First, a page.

Annihilation of dark matter at the center of the Earth? Well, yes

Credit image: NASA
Credit image: NASA

Article by: Andacs Robert Eugen, on 13 August 2023, at 02:19 am PDT

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The mystery of dark matter is a mysterious enigma within modern cosmology. Astronomers have collected evidence through studies of galactic congregations, gravitational lenses, and the cosmic microwave background. However, particles within the standard particle physics model have yet to be identified as suitable candidates for dark matter. Its presence remains elusive and mysterious.

Despite this problem, a constellation of endeavors is focused on unraveling the secrets of dark matter. One such effort is the IceCube Neutrino Observatory, which has recently made a breakthrough. While IceCube was not designed to detect dark matter directly, it has the potential to uncover its subtle resonances through neutrinos.

Dark matter is thought to be composed of massive particles, called weakly interacting massive particles (WIMPs), which associate predominantly with their kindred and weakly interact with ordinary particles. If WIMPs exist, their interactions with denser matter could lead to a gradual deceleration, limiting some WIMPs within gravitational clutches and leading to periodic interplays that produce neutrino emissions. These neutrinos could ascend from the depths of Earth, announcing the existence of dark matter.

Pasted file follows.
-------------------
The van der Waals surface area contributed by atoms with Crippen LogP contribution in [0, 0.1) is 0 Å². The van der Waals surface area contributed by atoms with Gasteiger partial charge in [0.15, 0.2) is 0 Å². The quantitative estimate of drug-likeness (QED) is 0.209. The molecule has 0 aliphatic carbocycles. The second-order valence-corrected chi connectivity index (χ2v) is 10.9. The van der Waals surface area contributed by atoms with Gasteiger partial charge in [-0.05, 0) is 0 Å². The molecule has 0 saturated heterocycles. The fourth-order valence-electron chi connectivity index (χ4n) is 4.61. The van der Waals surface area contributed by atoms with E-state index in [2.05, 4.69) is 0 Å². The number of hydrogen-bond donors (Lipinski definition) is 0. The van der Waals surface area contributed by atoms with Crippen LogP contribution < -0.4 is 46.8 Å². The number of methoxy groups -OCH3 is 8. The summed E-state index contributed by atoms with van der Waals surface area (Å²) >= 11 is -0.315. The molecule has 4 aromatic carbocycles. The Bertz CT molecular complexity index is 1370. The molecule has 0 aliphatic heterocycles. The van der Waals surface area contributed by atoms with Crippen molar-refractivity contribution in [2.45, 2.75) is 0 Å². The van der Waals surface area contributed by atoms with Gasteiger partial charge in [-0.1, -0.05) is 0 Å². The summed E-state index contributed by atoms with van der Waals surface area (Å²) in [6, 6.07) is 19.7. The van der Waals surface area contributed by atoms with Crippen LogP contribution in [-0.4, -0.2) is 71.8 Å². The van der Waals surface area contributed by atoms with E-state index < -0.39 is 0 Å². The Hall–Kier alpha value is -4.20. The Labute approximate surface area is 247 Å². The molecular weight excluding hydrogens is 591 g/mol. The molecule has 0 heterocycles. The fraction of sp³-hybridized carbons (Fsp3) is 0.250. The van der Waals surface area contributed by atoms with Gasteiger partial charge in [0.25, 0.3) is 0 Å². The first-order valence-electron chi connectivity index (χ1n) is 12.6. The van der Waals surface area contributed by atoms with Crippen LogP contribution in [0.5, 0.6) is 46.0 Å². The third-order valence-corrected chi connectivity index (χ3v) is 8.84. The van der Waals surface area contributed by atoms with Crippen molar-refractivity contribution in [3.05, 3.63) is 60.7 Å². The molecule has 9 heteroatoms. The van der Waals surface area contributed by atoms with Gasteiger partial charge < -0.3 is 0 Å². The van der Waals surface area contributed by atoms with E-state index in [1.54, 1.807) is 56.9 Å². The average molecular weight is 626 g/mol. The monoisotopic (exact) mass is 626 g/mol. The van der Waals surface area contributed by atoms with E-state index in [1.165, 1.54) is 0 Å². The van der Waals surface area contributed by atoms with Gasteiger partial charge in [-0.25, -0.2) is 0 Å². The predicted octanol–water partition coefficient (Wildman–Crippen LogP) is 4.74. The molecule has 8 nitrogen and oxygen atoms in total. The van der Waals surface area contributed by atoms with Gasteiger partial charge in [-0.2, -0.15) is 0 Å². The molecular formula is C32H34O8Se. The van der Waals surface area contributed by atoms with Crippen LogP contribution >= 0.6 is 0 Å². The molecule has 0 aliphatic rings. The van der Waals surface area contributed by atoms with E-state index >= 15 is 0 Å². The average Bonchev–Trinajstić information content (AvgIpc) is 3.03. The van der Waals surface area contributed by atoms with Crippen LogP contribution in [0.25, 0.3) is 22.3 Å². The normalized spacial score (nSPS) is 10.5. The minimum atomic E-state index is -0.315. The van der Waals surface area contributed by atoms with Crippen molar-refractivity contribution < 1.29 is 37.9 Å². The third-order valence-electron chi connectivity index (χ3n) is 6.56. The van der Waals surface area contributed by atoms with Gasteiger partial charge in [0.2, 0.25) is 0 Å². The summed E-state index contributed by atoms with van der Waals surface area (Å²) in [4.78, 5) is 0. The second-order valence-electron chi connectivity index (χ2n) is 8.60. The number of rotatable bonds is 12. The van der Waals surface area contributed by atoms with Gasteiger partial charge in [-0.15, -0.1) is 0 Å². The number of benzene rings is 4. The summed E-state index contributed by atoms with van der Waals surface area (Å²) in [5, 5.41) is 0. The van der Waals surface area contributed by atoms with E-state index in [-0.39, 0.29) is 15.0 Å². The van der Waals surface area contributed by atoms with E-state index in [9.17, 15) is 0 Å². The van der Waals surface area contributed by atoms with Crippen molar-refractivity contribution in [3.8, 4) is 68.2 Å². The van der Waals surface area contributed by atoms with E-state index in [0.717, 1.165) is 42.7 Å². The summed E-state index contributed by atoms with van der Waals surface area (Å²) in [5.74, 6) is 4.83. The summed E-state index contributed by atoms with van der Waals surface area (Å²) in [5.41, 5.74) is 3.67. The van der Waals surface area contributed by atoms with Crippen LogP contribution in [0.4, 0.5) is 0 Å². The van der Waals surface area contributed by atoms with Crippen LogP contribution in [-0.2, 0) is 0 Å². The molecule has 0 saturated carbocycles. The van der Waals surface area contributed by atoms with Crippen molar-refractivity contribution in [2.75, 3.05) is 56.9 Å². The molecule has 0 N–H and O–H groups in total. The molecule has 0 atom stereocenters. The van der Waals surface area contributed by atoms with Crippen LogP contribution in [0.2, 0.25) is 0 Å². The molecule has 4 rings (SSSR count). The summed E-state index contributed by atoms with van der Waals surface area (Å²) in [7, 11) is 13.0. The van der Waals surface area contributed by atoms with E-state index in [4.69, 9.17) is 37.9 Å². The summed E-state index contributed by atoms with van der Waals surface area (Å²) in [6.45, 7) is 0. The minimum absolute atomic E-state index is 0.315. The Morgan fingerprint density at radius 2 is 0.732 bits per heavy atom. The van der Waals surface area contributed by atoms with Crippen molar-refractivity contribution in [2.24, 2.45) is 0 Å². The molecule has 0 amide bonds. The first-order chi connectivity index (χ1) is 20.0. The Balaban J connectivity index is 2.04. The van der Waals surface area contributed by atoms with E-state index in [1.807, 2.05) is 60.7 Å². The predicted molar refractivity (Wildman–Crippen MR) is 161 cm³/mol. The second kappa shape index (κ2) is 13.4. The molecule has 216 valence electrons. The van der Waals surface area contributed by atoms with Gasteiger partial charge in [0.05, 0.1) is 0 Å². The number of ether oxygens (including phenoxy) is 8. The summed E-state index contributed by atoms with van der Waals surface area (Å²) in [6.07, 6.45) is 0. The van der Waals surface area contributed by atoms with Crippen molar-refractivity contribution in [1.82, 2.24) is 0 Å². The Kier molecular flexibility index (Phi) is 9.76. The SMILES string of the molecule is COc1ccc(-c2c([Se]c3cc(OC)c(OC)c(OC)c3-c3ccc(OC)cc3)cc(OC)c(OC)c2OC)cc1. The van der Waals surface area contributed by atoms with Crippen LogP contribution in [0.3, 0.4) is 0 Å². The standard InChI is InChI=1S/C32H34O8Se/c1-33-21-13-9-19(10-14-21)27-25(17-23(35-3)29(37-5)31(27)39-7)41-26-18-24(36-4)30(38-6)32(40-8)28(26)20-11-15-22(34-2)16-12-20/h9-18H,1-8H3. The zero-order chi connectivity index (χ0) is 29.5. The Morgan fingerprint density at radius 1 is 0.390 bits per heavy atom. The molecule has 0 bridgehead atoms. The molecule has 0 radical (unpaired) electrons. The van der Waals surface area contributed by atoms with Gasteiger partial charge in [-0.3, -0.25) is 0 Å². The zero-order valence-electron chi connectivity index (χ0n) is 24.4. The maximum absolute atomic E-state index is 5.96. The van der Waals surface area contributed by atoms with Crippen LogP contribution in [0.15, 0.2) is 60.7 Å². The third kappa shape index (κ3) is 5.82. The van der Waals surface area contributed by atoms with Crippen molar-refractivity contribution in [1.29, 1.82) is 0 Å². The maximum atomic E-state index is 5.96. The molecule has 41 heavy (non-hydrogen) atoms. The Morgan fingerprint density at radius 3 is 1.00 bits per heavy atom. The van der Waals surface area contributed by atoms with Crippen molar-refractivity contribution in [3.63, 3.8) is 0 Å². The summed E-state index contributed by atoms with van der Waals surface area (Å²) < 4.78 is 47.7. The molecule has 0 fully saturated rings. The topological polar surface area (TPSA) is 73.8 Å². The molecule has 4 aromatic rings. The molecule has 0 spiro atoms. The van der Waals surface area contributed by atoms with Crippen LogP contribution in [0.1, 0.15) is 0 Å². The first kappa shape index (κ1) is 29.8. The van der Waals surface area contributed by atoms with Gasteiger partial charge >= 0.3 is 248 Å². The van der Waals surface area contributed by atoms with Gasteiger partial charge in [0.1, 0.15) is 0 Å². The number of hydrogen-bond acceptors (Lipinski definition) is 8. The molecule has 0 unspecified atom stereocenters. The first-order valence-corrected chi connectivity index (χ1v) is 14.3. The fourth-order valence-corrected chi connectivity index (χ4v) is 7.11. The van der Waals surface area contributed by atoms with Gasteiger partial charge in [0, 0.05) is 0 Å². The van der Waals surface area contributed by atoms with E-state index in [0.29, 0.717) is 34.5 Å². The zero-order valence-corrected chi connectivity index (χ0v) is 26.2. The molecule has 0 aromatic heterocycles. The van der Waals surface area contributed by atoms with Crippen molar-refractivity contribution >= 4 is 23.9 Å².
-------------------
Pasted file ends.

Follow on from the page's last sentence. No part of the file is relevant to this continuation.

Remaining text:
This study covers ten years of IceCube's observations, ultimately revealing a lack of excess neutrinos. According to the energy-cross section of IceCube's sensors, the report concludes that WIMPs weighing over 100 GeV, equivalent to slightly over 100 proton masses, are unlikely. This outcome is consistent with other investigations rejecting the idea of high-mass WIMPs. While the possibility of lower-mass dark matter fragments remains, the study's legacy is a gift of exclusion, eliminating candidates for the throne of dark matter.

However, the statement continues to unfold as IceCube's sensory capabilities are set to increase, providing a greater sensitivity to explore the tapestry of lower-mass WIMPs. This chapter may lead to a revelation that reveals the enigma of dark matter in our cosmic neighborhood. As avenues narrow and possibilities dwindle, exploring alternative routes, such as the juncture where the tapestry of gravity takes on a new form, may become necessary.

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